Sweet Potato & Pork Thanksgiving Stuffing

This is my family’s recipe for Thanksgiving stuffing, and it is absolutely delicious. The sweet potatoes add a lovely sweetness to the dish, and the pork really makes it hearty and filling. We always make a big batch of this stuffing, because it always goes so quickly! Ingredients 2 large sweet potatoes, peeled and cut…

This is my family’s recipe for Thanksgiving stuffing, and it is absolutely delicious. The sweet potatoes add a lovely sweetness to the dish, and the pork really makes it hearty and filling. We always make a big batch of this stuffing, because it always goes so quickly!

Ingredients

  • 2 large sweet potatoes, peeled and cut into 1/2-inch cubes
  • 3 tablespoons olive oil, ghee, or duck fat (divided)
  • 2 pounds ground pork
  • 1 cup yellow onion, diced
  • 1 cup carrots, diced
  • 1 cup celery, diced
  • 1/2 cup port or sweet sherry
  • 2 large pears, peeled and diced
  • 1 cup dried cranberries or cherries (optional)
  • 1 cup fresh herbs, chopped OR 3/4 cups flat parsley and 1/4 cup mixed fresh sage, chervil, and thyme.

Instructions

Preheat oven to 425F. Toss sweet potato cubes with ghee, salt, and pepper. Spread on a baking sheet and roast for 20 minutes, stirring halfway through.

While sweet potatoes are roasting, melt ghee in a skillet over medium-high heat. Brown pork in batches, breaking up into crumbles as it cooks. Transfer to a bowl with a slotted spoon when done.

In the same skillet used for pork, sauté onion, carrot, and celery with salt for 5 to 7 minutes or until onions begin to turn translucent. Transfer to the bowl with pork.

Add roasted sweet potatoes, pears, cranberries, and herbs to the bowl and mix well. Taste and add more salt or herbs if needed. Grease a 9×13-inch baking dish and transfer stuffing mixture to it. Spread into an even layer.

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Bake stuffing uncovered for 30 minutes or until top is browned and fragrant. Let cool briefly before serving. If you’re not adding the pecan crumble topping: Bake stuffing uncovered for 30 minutes instead of 20 minutes.

Nutrition Facts

  • Serving size: 1/12 of recipe
  • Calories: 220
  • Fat: 10 g
  • Saturated fat: 3.5 g
  • Cholesterol: 45 mg
  • Sodium: 480 mg
  • Carbohydrates: 25 g
  • Fiber: 3 g
  • Sugar: 8 g
  • Protein: 7 g
Sweet Potato & Pork Thanksgiving Stuffing

Frequently Asked Questions

Why sweet potatoes are not good for you?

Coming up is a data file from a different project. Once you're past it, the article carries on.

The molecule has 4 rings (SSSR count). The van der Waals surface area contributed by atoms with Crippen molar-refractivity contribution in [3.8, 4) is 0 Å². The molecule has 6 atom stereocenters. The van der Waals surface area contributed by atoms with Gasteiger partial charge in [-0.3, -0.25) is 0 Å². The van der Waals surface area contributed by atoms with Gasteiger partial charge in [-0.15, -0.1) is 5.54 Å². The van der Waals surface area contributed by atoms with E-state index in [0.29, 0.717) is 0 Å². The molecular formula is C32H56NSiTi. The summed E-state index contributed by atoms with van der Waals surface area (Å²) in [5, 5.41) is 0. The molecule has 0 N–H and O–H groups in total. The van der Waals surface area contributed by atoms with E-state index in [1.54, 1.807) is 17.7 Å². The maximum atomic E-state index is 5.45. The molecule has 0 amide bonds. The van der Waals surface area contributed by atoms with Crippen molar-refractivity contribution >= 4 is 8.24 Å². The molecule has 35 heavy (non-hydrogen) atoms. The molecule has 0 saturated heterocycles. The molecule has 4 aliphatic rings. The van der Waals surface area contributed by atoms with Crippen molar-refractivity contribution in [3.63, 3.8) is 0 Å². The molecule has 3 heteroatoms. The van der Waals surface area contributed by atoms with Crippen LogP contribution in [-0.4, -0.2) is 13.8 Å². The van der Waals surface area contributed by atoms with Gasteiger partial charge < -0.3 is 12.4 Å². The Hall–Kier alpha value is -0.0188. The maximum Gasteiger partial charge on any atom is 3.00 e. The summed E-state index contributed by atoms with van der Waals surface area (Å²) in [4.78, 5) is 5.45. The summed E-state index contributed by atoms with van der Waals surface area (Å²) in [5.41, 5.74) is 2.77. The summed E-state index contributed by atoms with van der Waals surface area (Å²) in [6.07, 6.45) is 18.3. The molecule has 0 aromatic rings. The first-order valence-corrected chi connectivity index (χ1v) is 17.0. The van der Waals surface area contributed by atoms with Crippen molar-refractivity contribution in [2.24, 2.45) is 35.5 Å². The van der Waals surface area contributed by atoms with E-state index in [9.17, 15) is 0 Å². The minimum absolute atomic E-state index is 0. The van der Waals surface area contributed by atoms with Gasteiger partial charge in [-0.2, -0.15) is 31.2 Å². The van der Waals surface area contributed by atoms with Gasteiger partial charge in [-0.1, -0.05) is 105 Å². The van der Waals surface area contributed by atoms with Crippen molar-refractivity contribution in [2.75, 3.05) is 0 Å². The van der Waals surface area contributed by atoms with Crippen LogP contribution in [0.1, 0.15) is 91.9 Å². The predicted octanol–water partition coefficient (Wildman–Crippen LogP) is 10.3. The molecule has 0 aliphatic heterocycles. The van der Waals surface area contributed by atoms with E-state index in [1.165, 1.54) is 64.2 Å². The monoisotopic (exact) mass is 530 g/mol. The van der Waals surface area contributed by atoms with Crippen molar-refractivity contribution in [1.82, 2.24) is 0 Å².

Sweet potatoes are not good for you because they contain high amounts of oxalates, which may increase the risk of calcium-oxalate kidney stones. Sweet potatoes also contain beta-carotene, and their excessive consumption can lead to hypervitaminosis A (vitamin A toxicity), in which excess vitamin A accumulates in the liver.

What is the healthiest way to eat sweet potatoes?

There are many different ways to cook sweet potatoes, but boiling them is the healthiest option. Boiling helps to retain more of the beta-carotene nutrient, which is beneficial for your health. To further retain the beta-carotene, limit the cook time to 20 minutes or less. This way, you can enjoy the delicious taste of sweet potatoes while also getting the most nutritional value from them.

Why is sweet potato good for weight loss?

There are a few reasons why sweet potato is good for weight loss. First, sweet potatoes are high in fiber and water content, which promotes fullness. Eating fewer calories may lead to weight loss, and sweet potatoes can help with that by making you feel fuller longer. Additionally, sweet potatoes are a low-glycemic food, meaning they don’t cause spikes in blood sugar levels. This is important because stable blood sugar levels can help reduce hunger and cravings.

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Is sweet potato healthier than potato?

Yes, sweet potatoes are healthier than regular potatoes. Here’s why:

Sweet potatoes are higher in Vitamin A than regular potatoes. This means that they can help keep your eyes and skin healthy. They also have more fiber, which can help with digestive health.

Regular potatoes provide more potassium than sweet potatoes. Potassium is important for heart health and blood pressure control. It can also help with muscle function and nerve transmission.

Who should avoid sweet potatoes?

There are a few groups of people who should avoid sweet potatoes. First, those with kidney or liver issues may be at risk for kidney failure if they eat sweet potatoes. Second, those with heart or stomach problems may find that their condition is exacerbated by eating sweet potatoes. Finally, those with blood sugar issues may find that their condition is worsened by consuming sweet potatoes.


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